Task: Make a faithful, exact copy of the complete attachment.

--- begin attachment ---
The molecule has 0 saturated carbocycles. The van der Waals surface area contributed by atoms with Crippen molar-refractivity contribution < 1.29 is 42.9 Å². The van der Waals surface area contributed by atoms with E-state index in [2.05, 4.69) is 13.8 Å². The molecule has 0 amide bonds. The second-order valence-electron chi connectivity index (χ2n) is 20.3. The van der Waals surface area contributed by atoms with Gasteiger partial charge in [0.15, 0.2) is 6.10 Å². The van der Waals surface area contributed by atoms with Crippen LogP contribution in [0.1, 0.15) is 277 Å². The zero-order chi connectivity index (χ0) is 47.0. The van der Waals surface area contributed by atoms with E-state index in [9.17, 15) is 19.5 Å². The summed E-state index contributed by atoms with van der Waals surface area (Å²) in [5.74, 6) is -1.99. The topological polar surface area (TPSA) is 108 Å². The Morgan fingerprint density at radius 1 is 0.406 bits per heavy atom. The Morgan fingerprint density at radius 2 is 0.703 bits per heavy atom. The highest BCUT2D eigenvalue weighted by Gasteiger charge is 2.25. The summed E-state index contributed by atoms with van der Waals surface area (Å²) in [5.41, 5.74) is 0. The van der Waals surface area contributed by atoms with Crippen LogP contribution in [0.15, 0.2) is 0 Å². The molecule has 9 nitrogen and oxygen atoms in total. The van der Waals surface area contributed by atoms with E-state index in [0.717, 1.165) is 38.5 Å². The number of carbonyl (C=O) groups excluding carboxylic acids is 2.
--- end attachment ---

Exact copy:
The molecule has 0 saturated carbocycles. The van der Waals surface area contributed by atoms with Crippen molar-refractivity contribution < 1.29 is 42.9 Å². The van der Waals surface area contributed by atoms with E-state index in [2.05, 4.69) is 13.8 Å². The molecule has 0 amide bonds. The second-order valence-electron chi connectivity index (χ2n) is 20.3. The van der Waals surface area contributed by atoms with Gasteiger partial charge in [0.15, 0.2) is 6.10 Å². The van der Waals surface area contributed by atoms with Crippen LogP contribution in [0.1, 0.15) is 277 Å². The zero-order chi connectivity index (χ0) is 47.0. The van der Waals surface area contributed by atoms with E-state index in [9.17, 15) is 19.5 Å². The summed E-state index contributed by atoms with van der Waals surface area (Å²) in [5.74, 6) is -1.99. The topological polar surface area (TPSA) is 108 Å². The Morgan fingerprint density at radius 1 is 0.406 bits per heavy atom. The Morgan fingerprint density at radius 2 is 0.703 bits per heavy atom. The highest BCUT2D eigenvalue weighted by Gasteiger charge is 2.25. The summed E-state index contributed by atoms with van der Waals surface area (Å²) in [5.41, 5.74) is 0. The van der Waals surface area contributed by atoms with Crippen LogP contribution in [0.15, 0.2) is 0 Å². The molecule has 9 nitrogen and oxygen atoms in total. The van der Waals surface area contributed by atoms with E-state index in [0.717, 1.165) is 38.5 Å². The number of carbonyl (C=O) groups excluding carboxylic acids is 2.